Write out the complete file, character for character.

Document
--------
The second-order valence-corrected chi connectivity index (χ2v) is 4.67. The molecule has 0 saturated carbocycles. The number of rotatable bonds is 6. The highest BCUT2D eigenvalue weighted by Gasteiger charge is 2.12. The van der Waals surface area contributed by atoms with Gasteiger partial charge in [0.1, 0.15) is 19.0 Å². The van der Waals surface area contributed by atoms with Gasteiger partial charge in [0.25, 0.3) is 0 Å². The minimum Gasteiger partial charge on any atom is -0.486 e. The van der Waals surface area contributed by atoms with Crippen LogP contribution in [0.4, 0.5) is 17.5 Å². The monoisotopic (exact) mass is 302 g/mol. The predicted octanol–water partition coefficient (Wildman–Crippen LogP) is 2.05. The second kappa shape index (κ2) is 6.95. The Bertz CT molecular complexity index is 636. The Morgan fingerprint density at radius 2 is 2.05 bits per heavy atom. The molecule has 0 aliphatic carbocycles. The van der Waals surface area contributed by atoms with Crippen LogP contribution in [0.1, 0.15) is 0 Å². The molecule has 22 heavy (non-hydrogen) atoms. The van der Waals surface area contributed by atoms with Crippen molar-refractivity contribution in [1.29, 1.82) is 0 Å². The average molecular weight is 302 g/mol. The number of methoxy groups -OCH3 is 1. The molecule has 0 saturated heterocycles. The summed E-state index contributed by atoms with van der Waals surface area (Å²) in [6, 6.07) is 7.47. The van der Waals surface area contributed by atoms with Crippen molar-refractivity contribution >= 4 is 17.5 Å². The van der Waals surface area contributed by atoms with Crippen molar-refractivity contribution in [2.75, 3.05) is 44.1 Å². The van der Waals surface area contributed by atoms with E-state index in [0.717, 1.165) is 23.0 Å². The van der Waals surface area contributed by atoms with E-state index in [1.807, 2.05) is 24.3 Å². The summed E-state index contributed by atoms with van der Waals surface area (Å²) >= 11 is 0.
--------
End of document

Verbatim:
The second-order valence-corrected chi connectivity index (χ2v) is 4.67. The molecule has 0 saturated carbocycles. The number of rotatable bonds is 6. The highest BCUT2D eigenvalue weighted by Gasteiger charge is 2.12. The van der Waals surface area contributed by atoms with Gasteiger partial charge in [0.1, 0.15) is 19.0 Å². The van der Waals surface area contributed by atoms with Gasteiger partial charge in [0.25, 0.3) is 0 Å². The minimum Gasteiger partial charge on any atom is -0.486 e. The van der Waals surface area contributed by atoms with Crippen LogP contribution in [0.4, 0.5) is 17.5 Å². The monoisotopic (exact) mass is 302 g/mol. The predicted octanol–water partition coefficient (Wildman–Crippen LogP) is 2.05. The second kappa shape index (κ2) is 6.95. The Bertz CT molecular complexity index is 636. The Morgan fingerprint density at radius 2 is 2.05 bits per heavy atom. The molecule has 0 aliphatic carbocycles. The van der Waals surface area contributed by atoms with Crippen LogP contribution in [0.1, 0.15) is 0 Å². The molecule has 22 heavy (non-hydrogen) atoms. The van der Waals surface area contributed by atoms with Crippen molar-refractivity contribution in [1.29, 1.82) is 0 Å². The average molecular weight is 302 g/mol. The number of methoxy groups -OCH3 is 1. The molecule has 0 saturated heterocycles. The summed E-state index contributed by atoms with van der Waals surface area (Å²) in [6, 6.07) is 7.47. The van der Waals surface area contributed by atoms with Crippen molar-refractivity contribution >= 4 is 17.5 Å². The van der Waals surface area contributed by atoms with Crippen molar-refractivity contribution in [2.75, 3.05) is 44.1 Å². The van der Waals surface area contributed by atoms with E-state index in [0.717, 1.165) is 23.0 Å². The van der Waals surface area contributed by atoms with E-state index in [1.807, 2.05) is 24.3 Å². The summed E-state index contributed by atoms with van der Waals surface area (Å²) >= 11 is 0.